Donald Trump and Hillary Clinton raced to add last minute campaign stops Saturday, scrambling for votes in the final three days of a White House race that has the world on edge.
Clinton's camp mocked Trump's scatter-shot 10-states-in-three-days approach to the electoral map, claiming that the Republican property tycoon was grasping at straws.
But the 69-year-old former secretary of state herself added an extra stopover in Michigan, a state that should be safely hers, suggesting the race may be closer than either side admits.
Whether or not he is feeling the pressure, the 70-year-old billionaire populist's rhetoric remained triumphalist.
"We are just three days from the change you have been waiting for your entire life!" Trump declared in Wilmington, North Carolina, where he and his wife Melania fired up thousands of raucous supporters.
He hit his key themes: promises to tear up free trade agreements, expel undocumented migrants, rebuild an allegedly depleted US military and purge Washington of corruption.
And his fans roared back the same three-word chants: "Build the wall," "Drain the swamp," "Lock her up." But those chanting were already Trump voters.
After Florida and North Carolina, Trump was headed for Nevada later Saturday and on Sunday to Iowa, Minnesota, Michigan, Pennsylvania and Virginia.
On Monday, the eve of polling day, he will head back to Florid, North Carolina and Pennsylvania -- then on for a grand finale in New Hampshire.
Clinton's campaign manager Robby Mook was scathing, telling reporters: "It looks like he's just trying to go everywhere all at once."
Mook argued that Trump's packed schedule was sign of panic that he has failed to break through into Democratic territory.
But Clinton's late decision to head to Michigan on Monday and to add a midnight rally in North Carolina as Monday shades into election day raised eyebrows.
Mook dismissed suggestions that Clinton is bidding to shore up her crumbling firewall in the north, and predicted she would overturn Trump's opinion poll lead in Florida.
"Donald Trump has to win all of these battleground races," he said. "If we win Pennsylvania and Florida, he just has no path."
The campaigns' claims and counterclaims resound far beyond the United States.
America's allies are fearful that a candidate who has threatened to review US treaty alliances is within striking distance of the White House.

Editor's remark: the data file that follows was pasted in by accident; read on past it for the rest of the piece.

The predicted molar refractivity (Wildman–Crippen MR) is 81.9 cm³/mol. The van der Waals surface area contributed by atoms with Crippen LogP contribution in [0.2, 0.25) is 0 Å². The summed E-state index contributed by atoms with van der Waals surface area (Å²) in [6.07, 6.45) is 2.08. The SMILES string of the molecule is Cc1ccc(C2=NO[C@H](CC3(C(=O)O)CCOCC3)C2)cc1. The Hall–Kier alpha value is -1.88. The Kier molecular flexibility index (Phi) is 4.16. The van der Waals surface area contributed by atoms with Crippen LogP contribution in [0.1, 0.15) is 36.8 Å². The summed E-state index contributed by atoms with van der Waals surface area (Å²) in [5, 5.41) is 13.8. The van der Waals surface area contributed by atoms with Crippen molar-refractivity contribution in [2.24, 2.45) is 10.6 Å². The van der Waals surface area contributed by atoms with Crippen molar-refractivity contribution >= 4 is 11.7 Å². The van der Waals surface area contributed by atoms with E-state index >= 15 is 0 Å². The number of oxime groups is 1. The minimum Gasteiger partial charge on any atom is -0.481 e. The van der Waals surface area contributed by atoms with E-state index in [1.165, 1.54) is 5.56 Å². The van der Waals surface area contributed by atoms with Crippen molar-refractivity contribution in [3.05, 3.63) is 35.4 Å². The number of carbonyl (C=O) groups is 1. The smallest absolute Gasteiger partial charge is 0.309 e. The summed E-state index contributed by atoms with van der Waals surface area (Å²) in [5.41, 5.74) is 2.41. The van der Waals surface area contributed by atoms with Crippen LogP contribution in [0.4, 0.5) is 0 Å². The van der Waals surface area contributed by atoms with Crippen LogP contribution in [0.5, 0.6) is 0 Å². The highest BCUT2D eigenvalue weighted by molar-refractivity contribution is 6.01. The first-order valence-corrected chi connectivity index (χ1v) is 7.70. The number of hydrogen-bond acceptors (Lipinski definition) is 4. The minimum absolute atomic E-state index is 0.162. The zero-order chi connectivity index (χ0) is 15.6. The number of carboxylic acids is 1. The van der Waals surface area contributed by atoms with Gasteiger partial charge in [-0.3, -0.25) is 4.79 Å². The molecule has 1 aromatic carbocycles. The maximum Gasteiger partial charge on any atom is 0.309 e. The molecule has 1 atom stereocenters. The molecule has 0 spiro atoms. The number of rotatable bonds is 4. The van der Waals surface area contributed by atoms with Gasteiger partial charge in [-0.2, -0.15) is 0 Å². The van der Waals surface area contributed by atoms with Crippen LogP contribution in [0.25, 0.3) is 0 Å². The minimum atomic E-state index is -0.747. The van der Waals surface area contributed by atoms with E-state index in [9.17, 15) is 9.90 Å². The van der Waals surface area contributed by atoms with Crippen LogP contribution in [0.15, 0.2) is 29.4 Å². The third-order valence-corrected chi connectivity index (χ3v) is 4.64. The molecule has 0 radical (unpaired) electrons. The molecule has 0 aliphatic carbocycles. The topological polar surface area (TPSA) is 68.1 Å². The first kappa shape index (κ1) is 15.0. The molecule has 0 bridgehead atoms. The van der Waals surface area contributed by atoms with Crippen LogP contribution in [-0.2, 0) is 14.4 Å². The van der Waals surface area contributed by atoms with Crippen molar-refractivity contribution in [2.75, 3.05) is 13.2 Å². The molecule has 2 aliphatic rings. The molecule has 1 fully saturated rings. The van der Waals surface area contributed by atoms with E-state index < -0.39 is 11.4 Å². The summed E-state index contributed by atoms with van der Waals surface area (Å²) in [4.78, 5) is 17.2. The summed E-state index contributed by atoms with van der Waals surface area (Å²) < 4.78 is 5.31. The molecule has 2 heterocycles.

And foes like Russia and Iran have not hidden their mirth at the turmoil rocking US democracy.
Global markets fear an inexperienced demagogue with a protectionist bent could plunge the United States or even the world economy back into recession.
The polls are unclear. Clinton, the 69-year-old former secretary of state, senator and first lady, still enjoys a narrow nationwide advantage, a two percentage point lead according to a poll average by tracker RealClearPolitics.
But the election will be won or lost in the US electoral college, and here perhaps a dozen key states are in play. Trump's camp believes it can pick off enough of them to push him over the 270 electoral vote threshold on November 8.
Trump's campaign has been torpedoed and holed but not yet sunk by allegations of sexual assault and the candidate's own off-color outbursts.
Meanwhile, the long-running saga of Clinton's inappropriate use of a private email server -- fed by announcements and leaks from FBI investigators -- continues to cast a cloud over her pitch as the competent professional.
But as the race comes down to the wire, she has tried to pierce through the pessimism with a more upbeat message, bringing in heavyweight support from President Barack Obama and global megastars like singer Beyonce and her rapper husband Jay-Z.
Rain put a dampener on her early rally in Pembroke Pines, Florida, but she was determined to build on the high of the previous night's musical spectacular in Ohio, where Beyonce helped her champion diversity and female empowerment.
"We are seeing tremendous momentum, large numbers of people turning out, breaking records in a lot of places," she declared, in reference to the early and mail voting permitted in several US states.
"Let's vote for the future!" she added through the downpour, urging those who had already cast their ballots to mobilize to get their friends to the polls.
Earlier, at an event in Miami, her supporters had launched into a three-word get out the vote chant of their own: "Knock on doors! Knock on doors!"
Polling and anecdotal evidence suggests that Clinton supporters, in particular previously underrepresented Latino voters, have come out strongly in Nevada and Florida.
Both Nevada and Florida were won by Clinton's fellow Democrat Obama in 2012, but had been leaning towards Trump. Respected forecasters FiveThirtyEight's still give Trump a slight edge in both in polling averages.
Yet the group's "polls plus" forecast -- incorporating economic and historical data -- now has Clinton as a "relatively safe" winner in Nevada.
A loss in Florida, with its 29 electoral votes, would all but doom Trump's chances, while his hopes for victory rest on an unlikely but now not impossible breakthrough in one of the Democratic-leaning states in the north, like Pennsylvania.